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News 08 Jul 16

Summer in Belgrade: No Escape Needed

Even though the hot summer months in Belgrade are not always synonymous with relaxation and entertainment, the city’s rivers have a lot of cool offerings.

Natalia Zaba
The confluence of Sava and Danube in Belgrade. Photo: Flickr/mrbille1.

Belgraders love to spend their summer free time sitting on the city's famous riverboat clubs situated on the shores of the Sava and Danube rivers. But for those who want a more active leisure time, enjoying Belgrade from the river still might be an option.

Sightseeing cruises on Sava and Danube are available year-round. Multiple companies provide tours with different themes and they can most often be found dockside on the Sava shore, near Beton Hala and the international passenger dock.

Most cruises last 90 minutes and the price averages between rsd800 to rsd1200 (€6,60 - €10). While on board most companies offer drinks and finger food, although those are not included in ticket prizes.

Below the Kalemegdan Fortress, near Nebojsa Tower, one can rent a kayak and enjoy river sightseeing from eye level. There is also a kayak dock at Usce, on the boat Barakuda. Kayak sightseeing tours are organized every day at noon and 5pm. A oneseat kayak costs ten euro per hour to rent, while a two-seat costs €15. Organized sightseeing kayak tours run to Kalemegdan, via the six Sava bridges and end on the famous War Island beach, Lido, located just across from Zemun.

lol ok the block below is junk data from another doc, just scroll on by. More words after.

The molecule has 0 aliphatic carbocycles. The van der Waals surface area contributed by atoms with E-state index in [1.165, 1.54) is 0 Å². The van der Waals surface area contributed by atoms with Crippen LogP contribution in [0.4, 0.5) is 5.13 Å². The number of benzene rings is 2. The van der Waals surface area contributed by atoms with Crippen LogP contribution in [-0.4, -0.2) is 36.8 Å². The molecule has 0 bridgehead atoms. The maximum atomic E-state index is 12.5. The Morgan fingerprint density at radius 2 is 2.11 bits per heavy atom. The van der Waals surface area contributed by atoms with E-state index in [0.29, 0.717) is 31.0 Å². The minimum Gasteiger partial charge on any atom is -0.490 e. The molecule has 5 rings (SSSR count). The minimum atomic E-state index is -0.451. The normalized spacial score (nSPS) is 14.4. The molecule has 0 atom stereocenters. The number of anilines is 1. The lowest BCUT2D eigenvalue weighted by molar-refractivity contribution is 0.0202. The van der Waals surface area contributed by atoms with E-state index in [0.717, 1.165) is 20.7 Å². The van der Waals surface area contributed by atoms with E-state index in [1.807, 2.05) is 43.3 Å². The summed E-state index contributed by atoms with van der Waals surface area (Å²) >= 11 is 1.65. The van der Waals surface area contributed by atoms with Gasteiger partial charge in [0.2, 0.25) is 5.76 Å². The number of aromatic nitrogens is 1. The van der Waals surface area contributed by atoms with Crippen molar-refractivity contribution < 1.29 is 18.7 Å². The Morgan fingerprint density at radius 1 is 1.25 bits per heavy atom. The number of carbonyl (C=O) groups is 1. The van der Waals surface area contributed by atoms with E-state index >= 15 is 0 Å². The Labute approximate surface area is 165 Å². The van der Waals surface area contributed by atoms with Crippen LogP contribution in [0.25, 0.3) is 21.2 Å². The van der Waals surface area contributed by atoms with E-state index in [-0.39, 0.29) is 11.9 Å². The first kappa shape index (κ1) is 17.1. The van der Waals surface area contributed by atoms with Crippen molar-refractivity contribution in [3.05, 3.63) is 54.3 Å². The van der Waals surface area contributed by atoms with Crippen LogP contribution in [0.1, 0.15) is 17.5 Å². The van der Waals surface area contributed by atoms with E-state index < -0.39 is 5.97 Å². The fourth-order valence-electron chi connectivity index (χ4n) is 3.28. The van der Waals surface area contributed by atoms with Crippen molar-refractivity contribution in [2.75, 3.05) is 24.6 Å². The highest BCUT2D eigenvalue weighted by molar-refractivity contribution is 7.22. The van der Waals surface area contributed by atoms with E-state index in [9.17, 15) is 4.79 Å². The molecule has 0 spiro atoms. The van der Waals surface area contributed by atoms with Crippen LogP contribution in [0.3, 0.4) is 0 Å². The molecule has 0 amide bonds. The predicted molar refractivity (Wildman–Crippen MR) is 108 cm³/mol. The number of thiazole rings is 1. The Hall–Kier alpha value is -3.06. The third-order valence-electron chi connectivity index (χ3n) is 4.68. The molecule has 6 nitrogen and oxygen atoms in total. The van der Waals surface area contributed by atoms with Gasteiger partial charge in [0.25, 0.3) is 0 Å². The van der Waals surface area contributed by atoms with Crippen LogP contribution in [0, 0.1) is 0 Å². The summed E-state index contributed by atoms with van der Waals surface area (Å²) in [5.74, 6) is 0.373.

For those who do not enjoy water sports, Lido will be also accessible via floating bridge starting in July.

The Bela stena (white rock) is another oasis on the Danube, located only 12 kilometres from Belgrade’s downtown. Bela stena is a weekend settlement, with no permanent residents and it is known for its beautiful, sandy beach and access to nature. There are several restaurants offering local fare on the island. To reach the island, take city bus number 32 from Republic Square to Visnjica marina, and then catch the ferry directly to Bela stena.

Avala mountain

The Monument to the Unknown Hero in Avala. Photo: Wikimedia Commons/Alen Istokovic.

For those not comfortable on the water, a trip to Avala Mountain overlooking Belgrade is a good compromise.

The mountain features wooded hiking trails, war monuments and outdoor picnic areas.

Located 16 kilometres away from Belgrade’s downtown, Avala can be reached by city transport from Trosarina station on buses 401, 403, 404 or 405, which stop at the foot of the mountain.

During the weekends and holidays, the 400 bus goes from Trosarina directly to the top of Avala. The last bus from Avala to Belgrade leaves at 8pm.

Avala can be also reached from Belgrade’s downtown at the tourism sightseeing bus station at Pionirski Park. The open top bus tours are organized every weekend with departures at 10.30am in June and September and at 10am in July and August. The ticket price is rsd600 for adults [around €5] and rsd400 for children [around €3] up to 14 years old. Group tickets for more than ten persons are rsd300 [around €2]. The trip lasts 4.5 hours.

This article was published in BIRN's bi-weekly newspaper Belgrade Insight. Here is where to find a copy.

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